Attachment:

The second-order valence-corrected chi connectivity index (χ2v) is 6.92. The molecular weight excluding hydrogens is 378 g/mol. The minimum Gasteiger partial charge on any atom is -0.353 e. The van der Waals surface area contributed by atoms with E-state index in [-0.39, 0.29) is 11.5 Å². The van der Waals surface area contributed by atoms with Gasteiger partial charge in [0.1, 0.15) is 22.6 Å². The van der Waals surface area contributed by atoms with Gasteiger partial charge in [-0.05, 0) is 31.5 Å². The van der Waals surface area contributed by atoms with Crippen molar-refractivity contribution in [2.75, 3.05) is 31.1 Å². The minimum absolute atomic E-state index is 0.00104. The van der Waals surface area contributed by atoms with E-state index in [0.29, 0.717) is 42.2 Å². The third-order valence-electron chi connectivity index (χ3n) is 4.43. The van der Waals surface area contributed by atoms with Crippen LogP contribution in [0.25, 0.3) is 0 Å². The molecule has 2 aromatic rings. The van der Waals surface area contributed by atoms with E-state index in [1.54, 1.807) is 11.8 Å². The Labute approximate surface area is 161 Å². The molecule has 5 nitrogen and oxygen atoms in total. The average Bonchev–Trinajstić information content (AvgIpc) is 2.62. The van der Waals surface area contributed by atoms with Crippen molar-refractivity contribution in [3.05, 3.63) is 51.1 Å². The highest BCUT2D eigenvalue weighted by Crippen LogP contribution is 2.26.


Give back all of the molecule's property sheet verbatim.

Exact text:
The second-order valence-corrected chi connectivity index (χ2v) is 6.92. The molecular weight excluding hydrogens is 378 g/mol. The minimum Gasteiger partial charge on any atom is -0.353 e. The van der Waals surface area contributed by atoms with E-state index in [-0.39, 0.29) is 11.5 Å². The van der Waals surface area contributed by atoms with Gasteiger partial charge in [0.1, 0.15) is 22.6 Å². The van der Waals surface area contributed by atoms with Gasteiger partial charge in [-0.05, 0) is 31.5 Å². The van der Waals surface area contributed by atoms with Crippen molar-refractivity contribution in [2.75, 3.05) is 31.1 Å². The minimum absolute atomic E-state index is 0.00104. The van der Waals surface area contributed by atoms with E-state index in [0.29, 0.717) is 42.2 Å². The third-order valence-electron chi connectivity index (χ3n) is 4.43. The van der Waals surface area contributed by atoms with Crippen LogP contribution in [0.25, 0.3) is 0 Å². The molecule has 2 aromatic rings. The van der Waals surface area contributed by atoms with E-state index in [1.54, 1.807) is 11.8 Å². The Labute approximate surface area is 161 Å². The molecule has 5 nitrogen and oxygen atoms in total. The average Bonchev–Trinajstić information content (AvgIpc) is 2.62. The van der Waals surface area contributed by atoms with Crippen molar-refractivity contribution in [3.05, 3.63) is 51.1 Å². The highest BCUT2D eigenvalue weighted by Crippen LogP contribution is 2.26.